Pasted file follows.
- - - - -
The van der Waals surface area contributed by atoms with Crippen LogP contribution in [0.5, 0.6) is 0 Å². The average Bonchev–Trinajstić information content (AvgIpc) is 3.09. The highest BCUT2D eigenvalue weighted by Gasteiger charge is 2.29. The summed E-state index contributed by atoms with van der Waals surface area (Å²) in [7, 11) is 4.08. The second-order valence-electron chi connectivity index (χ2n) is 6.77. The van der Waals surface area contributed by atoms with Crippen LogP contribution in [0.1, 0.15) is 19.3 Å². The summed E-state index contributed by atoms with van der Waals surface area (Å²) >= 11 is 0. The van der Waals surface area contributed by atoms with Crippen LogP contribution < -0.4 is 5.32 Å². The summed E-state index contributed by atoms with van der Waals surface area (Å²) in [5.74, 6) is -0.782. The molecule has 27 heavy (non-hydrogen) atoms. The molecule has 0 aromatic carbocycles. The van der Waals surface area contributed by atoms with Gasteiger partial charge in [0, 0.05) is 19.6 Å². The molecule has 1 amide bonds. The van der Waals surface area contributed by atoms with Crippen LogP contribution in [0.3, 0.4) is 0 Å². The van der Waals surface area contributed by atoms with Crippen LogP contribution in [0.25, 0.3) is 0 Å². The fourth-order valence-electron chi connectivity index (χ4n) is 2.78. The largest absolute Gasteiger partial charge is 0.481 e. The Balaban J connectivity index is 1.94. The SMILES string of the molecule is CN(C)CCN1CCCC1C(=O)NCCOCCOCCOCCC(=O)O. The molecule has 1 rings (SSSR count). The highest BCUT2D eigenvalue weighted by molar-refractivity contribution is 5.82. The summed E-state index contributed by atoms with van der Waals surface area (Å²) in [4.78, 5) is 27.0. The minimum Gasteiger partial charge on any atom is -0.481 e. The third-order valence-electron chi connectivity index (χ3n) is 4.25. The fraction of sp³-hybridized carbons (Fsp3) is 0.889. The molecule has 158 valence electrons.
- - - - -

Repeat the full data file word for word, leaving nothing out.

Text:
The van der Waals surface area contributed by atoms with Crippen LogP contribution in [0.5, 0.6) is 0 Å². The average Bonchev–Trinajstić information content (AvgIpc) is 3.09. The highest BCUT2D eigenvalue weighted by Gasteiger charge is 2.29. The summed E-state index contributed by atoms with van der Waals surface area (Å²) in [7, 11) is 4.08. The second-order valence-electron chi connectivity index (χ2n) is 6.77. The van der Waals surface area contributed by atoms with Crippen LogP contribution in [0.1, 0.15) is 19.3 Å². The summed E-state index contributed by atoms with van der Waals surface area (Å²) >= 11 is 0. The van der Waals surface area contributed by atoms with Crippen LogP contribution < -0.4 is 5.32 Å². The summed E-state index contributed by atoms with van der Waals surface area (Å²) in [5.74, 6) is -0.782. The molecule has 27 heavy (non-hydrogen) atoms. The molecule has 0 aromatic carbocycles. The van der Waals surface area contributed by atoms with Gasteiger partial charge in [0, 0.05) is 19.6 Å². The molecule has 1 amide bonds. The van der Waals surface area contributed by atoms with Crippen LogP contribution in [0.3, 0.4) is 0 Å². The van der Waals surface area contributed by atoms with Crippen LogP contribution in [0.25, 0.3) is 0 Å². The fourth-order valence-electron chi connectivity index (χ4n) is 2.78. The largest absolute Gasteiger partial charge is 0.481 e. The Balaban J connectivity index is 1.94. The SMILES string of the molecule is CN(C)CCN1CCCC1C(=O)NCCOCCOCCOCCC(=O)O. The molecule has 1 rings (SSSR count). The highest BCUT2D eigenvalue weighted by molar-refractivity contribution is 5.82. The summed E-state index contributed by atoms with van der Waals surface area (Å²) in [4.78, 5) is 27.0. The minimum Gasteiger partial charge on any atom is -0.481 e. The third-order valence-electron chi connectivity index (χ3n) is 4.25. The fraction of sp³-hybridized carbons (Fsp3) is 0.889. The molecule has 158 valence electrons.